- Author: Ruben Peralta, MD, FACS; Chief Editor: Michael R Pinsky, MD, CM, Dr(HC), FCCP, MCCM more...
Hypoalbuminemia is a common phenomenon in patients with serious illness. Treatment should focus on the underlying cause rather than simply replacing albumin. Exogenous albumin is not used for the purpose of raising serum albumin levels.
Indications and the use of albumin administration in critically ill patients is an area of controversy; studies to clarify these issues are ongoing.
Although prior meta-analysis of small studies suggested that albumin infusions may be harmful (increasing the mortality rate by 6% as compared with crystalloid), a large multicenter clinical trial (SAFE) documented that, except in patients with neurotrauma, albumin infusions did not measurably affect outcome. In patients with neurotrauma, these trials found a small, but significant, increase in mortality as compared with crystalloid therapy.
Outcomes are similar regardless of baseline serum albumin concentration; albumin administration for patients with hypoalbuminemia has no added benefit. Based on these studies of patients with septic shock, the benefit of colloid versus crystalloid administration for critically ill patients is not clearly demonstrated. Furthermore, the relative amount of albumin that can be effectively replenished by infusion is minimal, considering the normal albumin turnover rate.
These findings are in contrast to prior studies that also found no difference or increased mortality among those receiving albumin. Preliminary studies, including a favorable study by Dubois (2006), examined the effect of albumin on organ function in critically ill patients, but additional work is needed in this area.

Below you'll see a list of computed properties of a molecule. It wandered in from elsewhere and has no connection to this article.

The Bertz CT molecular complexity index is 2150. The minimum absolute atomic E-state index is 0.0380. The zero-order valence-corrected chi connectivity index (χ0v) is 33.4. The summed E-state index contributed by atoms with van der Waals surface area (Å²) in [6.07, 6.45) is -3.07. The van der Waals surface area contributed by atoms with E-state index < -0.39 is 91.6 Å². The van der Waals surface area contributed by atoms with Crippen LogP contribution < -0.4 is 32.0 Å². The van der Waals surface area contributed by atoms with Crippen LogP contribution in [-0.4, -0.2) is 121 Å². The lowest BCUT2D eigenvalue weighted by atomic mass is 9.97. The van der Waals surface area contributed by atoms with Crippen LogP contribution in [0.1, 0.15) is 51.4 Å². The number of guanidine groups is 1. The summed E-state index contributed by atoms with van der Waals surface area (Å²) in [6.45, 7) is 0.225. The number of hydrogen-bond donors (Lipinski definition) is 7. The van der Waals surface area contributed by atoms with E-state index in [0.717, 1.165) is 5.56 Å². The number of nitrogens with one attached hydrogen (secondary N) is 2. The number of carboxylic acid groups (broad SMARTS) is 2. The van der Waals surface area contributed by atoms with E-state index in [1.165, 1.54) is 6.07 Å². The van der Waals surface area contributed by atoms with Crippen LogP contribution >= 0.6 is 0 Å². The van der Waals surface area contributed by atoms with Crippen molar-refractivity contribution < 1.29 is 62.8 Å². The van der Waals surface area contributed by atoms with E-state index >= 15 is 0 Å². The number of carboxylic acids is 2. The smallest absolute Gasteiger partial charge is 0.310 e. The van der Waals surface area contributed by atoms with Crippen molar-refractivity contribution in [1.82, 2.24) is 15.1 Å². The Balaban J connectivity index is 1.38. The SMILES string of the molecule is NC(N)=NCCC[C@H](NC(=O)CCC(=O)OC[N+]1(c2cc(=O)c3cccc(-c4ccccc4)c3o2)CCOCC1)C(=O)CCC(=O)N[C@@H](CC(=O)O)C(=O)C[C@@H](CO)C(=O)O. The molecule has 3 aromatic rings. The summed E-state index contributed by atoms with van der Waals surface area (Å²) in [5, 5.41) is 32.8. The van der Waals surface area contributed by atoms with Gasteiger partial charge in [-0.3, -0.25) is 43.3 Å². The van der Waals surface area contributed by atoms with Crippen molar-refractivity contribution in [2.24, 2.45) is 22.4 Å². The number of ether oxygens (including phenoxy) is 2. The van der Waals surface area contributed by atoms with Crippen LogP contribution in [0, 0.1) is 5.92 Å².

For patients with hypoalbumenemia and critical illness, the administration of albumin has not been shown to reduce mortality.
Limited indications for albumin supplementation exist, and considerable clinical judgment is required when albumin is administered. Albumin has been used as one part of regimens designed to prevent hepatorenal syndrome in patients with cirrhosis; however, this is controversial and survival benefit has not been clearly established. However, in general, albumin is not given specifically to treat hypoalbuminemia, which is a marker for serious disease.
Like crystalloids, colloids produce a dilutional effect on hemoglobin and clotting factors. Clinicians need to monitor the appropriate parameters to safeguard against iatrogenic complications.
Considering fluid resuscitation more generally, recent investigation found that 6% hydroxyethyl starch used for resuscitation in patients with severe sepsis was associated with a significant increase in acute renal failure, calling this approach into question.
The most effective method of minimizing hypoalbuminemia and restoring serum oncotic pressure is by creating a positive nitrogen balance. This is usually accomplished by enteral protein feeding and reversing the inflammatory state, if present. Clearly, those patients with nephrotic syndrome need the nephrosis treated as a primary problem. The importance of enteral nutrition as an early and continued treatment for hypoalbuminemia cannot be overemphasized.
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